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Octopuses are Taking Over the Oceans and It May Not Be Good

An octopus in an aquarium is an interesting attraction. An octopus in a movie is probably a bad omen, especially if it’s bigger than the submarine running from it. A lot of octopuses reproducing at an unusually fast rate in oceans where many other marine creatures aren’t doing too well may be good for cephalopod fans but bad for the rest of humanity. Are we about to be occupied by octopus overlords?

Cephalopods – octopus, squid and cuttlefish – are often referred to as the “weeds of the sea” because they grow fast, die quickly and are able to adapt to most any environment. However, some didn’t seem to be doing too well recently, like the giant Australian cuttlefish. In a recent study to determine why, marine biologists at the University of Adelaide also checked the populations of other cephalopods. They were pleased to find that the cuttlefish were doing OK again but shocked to discover that cephalopods around the world were thriving, sometimes at alarming rates.

Giant cuttlefish

Giant cuttlefish

If your first response to this was “climate change,” you’re partly right. Higher ocean temperatures allow the cephalopods to grow even faster, helping them to adapt and evolve more quickly in rapidly changing environments. But the biggest reason for their growth is humans – specifically, fish-hungry humans. Over-fishing has reduced the number of cephalopod predators, especially the ones that eat the young octopuses and squids. While over-fishing also reduced the amount of food for octopuses, squids and cuttlefish, they acted like the weeds they are and moved to other areas with more fish.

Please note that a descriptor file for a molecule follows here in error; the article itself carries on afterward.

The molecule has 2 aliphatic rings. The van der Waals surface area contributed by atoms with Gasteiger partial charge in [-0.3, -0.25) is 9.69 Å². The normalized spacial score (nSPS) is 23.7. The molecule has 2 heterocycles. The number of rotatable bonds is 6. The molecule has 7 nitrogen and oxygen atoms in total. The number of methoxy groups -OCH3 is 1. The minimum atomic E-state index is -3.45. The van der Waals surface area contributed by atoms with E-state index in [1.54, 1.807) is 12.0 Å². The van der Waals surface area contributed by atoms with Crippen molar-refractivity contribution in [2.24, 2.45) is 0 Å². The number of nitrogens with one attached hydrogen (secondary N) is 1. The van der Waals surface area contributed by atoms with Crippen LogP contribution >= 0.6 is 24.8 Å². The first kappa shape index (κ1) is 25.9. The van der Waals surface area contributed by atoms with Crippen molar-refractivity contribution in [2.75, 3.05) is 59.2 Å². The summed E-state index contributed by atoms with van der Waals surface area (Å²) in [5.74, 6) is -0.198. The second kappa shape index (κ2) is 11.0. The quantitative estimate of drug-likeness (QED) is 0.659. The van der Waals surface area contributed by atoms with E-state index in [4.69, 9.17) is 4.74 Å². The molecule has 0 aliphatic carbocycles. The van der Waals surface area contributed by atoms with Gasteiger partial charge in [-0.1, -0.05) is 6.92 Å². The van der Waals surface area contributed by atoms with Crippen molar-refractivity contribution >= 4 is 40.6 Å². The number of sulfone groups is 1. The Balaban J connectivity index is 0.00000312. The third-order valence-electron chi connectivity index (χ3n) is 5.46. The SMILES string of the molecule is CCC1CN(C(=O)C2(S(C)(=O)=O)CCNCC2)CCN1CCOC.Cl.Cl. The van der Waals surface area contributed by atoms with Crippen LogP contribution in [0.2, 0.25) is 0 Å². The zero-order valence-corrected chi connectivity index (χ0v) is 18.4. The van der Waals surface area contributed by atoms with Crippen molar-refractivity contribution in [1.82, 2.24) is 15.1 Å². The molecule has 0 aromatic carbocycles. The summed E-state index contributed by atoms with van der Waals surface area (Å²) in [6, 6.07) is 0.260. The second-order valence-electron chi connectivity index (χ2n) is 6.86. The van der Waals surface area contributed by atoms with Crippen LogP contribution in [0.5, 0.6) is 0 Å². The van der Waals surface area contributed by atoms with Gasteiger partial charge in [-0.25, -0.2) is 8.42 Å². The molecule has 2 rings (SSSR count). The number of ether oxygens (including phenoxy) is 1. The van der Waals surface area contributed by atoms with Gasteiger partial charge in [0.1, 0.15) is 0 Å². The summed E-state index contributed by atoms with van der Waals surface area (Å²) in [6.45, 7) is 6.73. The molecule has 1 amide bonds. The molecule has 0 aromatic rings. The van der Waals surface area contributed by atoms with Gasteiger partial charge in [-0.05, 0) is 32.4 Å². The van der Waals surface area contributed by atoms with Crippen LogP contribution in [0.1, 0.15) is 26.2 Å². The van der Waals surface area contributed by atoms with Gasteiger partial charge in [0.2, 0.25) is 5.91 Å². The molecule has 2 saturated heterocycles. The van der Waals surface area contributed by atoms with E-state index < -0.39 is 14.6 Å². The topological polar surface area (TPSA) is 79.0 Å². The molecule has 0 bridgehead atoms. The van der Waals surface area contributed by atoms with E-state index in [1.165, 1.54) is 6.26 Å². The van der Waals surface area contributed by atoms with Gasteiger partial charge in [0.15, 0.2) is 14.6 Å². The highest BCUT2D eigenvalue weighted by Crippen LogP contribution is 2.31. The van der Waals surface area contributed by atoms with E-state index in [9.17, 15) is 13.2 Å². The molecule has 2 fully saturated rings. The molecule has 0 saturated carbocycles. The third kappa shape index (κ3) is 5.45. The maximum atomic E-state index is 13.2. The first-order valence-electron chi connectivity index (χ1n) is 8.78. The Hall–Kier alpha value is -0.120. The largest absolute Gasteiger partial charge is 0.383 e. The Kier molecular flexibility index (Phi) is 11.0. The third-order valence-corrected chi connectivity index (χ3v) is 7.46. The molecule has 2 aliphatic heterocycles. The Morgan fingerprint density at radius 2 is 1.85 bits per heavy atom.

Giant squid

Giant squid

So, is this sudden and dramatic increase in the populations of the world’s octopuses, squids and other cephalopods good or bad?

It is a good example of how the ecological changes in the world’s oceans are being driven by humans through the long-term effects of fisheries and probably global climate change but to date the latter is less well established.

That somewhat evasive answer is from Paul Rodhouse, a biological oceanographer at the British Antarctic Survey. An increase in these voracious predators is bad for the fish they eat, good for the fish (and humans) that eat them. However, the change in population is definitely a sign of global changes and deserves to be studied. That pleases marine biologist Zoe Doubleday.

Cephalopods are a bit of a research underdog, compared with other marine animals. So I hope we can use this as a springboard to do some more work.

Who cares if we’re about to become slaves to octopus overlords as long as it means job security?